By default, Windows Vista and 7 both come configured for ‘Balanced' performance. To crank things up a bit, click Start, type power, and select Power Options. Choose the High performance plan. (If you don't see it listed, click Show additional plans.) Now your machine will run with desktop-optimized power settings. If you want to tweak individual settings, such as how long the hard drive should sit idle before shutting down, click Change plan settings, Change advanced power settings.
Turn Off the Eye Candy
Works in: Vista, 7 Everybody loves bells and whistles, but Windows' eye candy come at a price--especially on older PCs with single-core processors or minimal RAM. If you're more concerned with zippy performance than you are with transparent windows and animated controls, consider turning off the visual effects.
Open the Control Panel, type visual in the Search field, and click Adjust the appearance and performance of Windows. Choose Adjust for best performance, and then click Apply. After a few seconds you'll see a decidedly plainer Windows interface--and enjoy a much snappier response. If the look is too stark, you can choose the Custom option and then select any effects you want to restore. Just remember: The more you enable, the greater the performance hit.
Works in: XP, Vista, 7 To this day many PC manufacturers insist on stuffing new systems with unnecessary, unwanted software that consumes drive space and slows startup. We're talking security suites you may not require, games you might not want, and vendor-branded utilities that are more nuisance than necessity.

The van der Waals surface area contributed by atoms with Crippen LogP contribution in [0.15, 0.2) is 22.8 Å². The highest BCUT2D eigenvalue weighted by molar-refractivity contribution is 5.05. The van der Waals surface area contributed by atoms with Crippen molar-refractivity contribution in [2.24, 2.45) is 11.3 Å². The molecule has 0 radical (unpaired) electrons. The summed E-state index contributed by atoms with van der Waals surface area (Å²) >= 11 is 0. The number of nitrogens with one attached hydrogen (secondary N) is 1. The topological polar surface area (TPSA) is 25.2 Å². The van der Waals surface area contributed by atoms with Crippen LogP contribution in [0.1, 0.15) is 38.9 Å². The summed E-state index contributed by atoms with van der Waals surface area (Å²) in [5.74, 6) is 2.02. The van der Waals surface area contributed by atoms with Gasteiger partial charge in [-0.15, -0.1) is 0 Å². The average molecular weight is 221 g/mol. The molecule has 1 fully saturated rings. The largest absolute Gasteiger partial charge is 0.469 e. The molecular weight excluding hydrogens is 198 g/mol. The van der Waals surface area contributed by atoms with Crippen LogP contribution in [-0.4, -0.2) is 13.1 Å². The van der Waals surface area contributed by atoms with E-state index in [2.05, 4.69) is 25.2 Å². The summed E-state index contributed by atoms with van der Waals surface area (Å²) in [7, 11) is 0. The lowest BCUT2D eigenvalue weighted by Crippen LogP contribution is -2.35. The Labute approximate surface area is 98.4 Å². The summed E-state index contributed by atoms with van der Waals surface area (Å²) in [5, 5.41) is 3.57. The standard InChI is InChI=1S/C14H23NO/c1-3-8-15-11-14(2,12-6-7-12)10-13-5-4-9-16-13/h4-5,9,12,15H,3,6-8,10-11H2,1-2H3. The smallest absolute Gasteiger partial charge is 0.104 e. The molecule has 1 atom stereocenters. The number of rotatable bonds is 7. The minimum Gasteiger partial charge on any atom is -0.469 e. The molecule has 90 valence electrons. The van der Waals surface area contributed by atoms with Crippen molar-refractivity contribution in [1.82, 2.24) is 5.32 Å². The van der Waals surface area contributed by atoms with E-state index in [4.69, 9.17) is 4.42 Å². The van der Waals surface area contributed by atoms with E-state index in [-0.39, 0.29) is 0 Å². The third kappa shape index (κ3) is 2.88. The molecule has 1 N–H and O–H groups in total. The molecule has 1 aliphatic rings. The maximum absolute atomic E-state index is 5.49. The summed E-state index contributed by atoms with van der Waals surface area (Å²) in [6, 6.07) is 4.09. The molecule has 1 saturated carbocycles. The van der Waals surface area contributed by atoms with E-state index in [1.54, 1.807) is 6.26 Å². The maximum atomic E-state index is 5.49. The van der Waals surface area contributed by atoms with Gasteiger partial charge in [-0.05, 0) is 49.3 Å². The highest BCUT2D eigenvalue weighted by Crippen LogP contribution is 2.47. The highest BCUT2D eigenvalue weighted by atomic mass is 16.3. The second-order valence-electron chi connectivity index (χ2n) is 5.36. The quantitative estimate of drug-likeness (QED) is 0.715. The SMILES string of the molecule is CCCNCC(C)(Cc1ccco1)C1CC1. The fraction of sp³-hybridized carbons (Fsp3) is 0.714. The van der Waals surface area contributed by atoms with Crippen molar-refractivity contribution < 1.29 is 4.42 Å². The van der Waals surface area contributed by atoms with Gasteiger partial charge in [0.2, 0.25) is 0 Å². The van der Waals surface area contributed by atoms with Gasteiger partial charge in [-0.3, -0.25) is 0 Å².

Kick that junk to the curb. You can venture into the Control Panel and click Uninstall a program, or use one of our favorite freebies, Revo Uninstaller, to make a clean sweep; the utility not only uninstalls software, but also removes leftover files and Registry entries. Just make sure not to firebomb anything important, like Adobe Flash Player or Microsoft .Net Framework.
Expert Tip: Eliminate the Aero Peek Delay
Works in: 7 Aero Peek, one of Windows 7's most celebrated enhancements, temporarily turns all your windows transparent when you mouse over the Show Desktop button. However, if you accept the default settings, the effect takes nearly a full second to kick in. Why wait? A simple Registry hack will enable instantaneous transparency.
Press the Windows key to open the Start menu, type regedit in the search box, and press Enter. In the Registry, navigate to HKEY_CURRENT_USER\ Software\Microsoft\Windows\CurrentVersion\ Explorer\Advanced. Right-click an empty area in the right pane, and choose New, DWORD (32-bit) Value. Name it DesktopLivePreviewHoverTime. By default, Windows will assign a value of 0, which is exactly what you want. Now just restart your computer (or log off and back on). The next time you mouse over Show Desktop, you'll be Peeking at light speed.
Expert Tip: Run Performance Monitor
Works in: 7 If you like charts, numbers, and data sets, Windows 7 has just the tool for you. Performance Monitor tracks your PC's hardware and applications in real time, generating all kinds of data that you can review and compare. It's aimed more at system administrators than at everyday users, but if you're trying to confirm a sneaking suspicion that, say, iTunes is single-handedly tanking your system's performance, it can help.
To access Performance Monitor, press the Windows key, type perfmon, and press Enter. You can start assessing your system by expanding the Monitoring Tools folder and clicking Performance Monitor. From there you'll probably need to delve into the built-in help files, as the tool isn't exactly user-friendly. For more, check out the Microsoft Developer Network blog post on using Performance Monitor.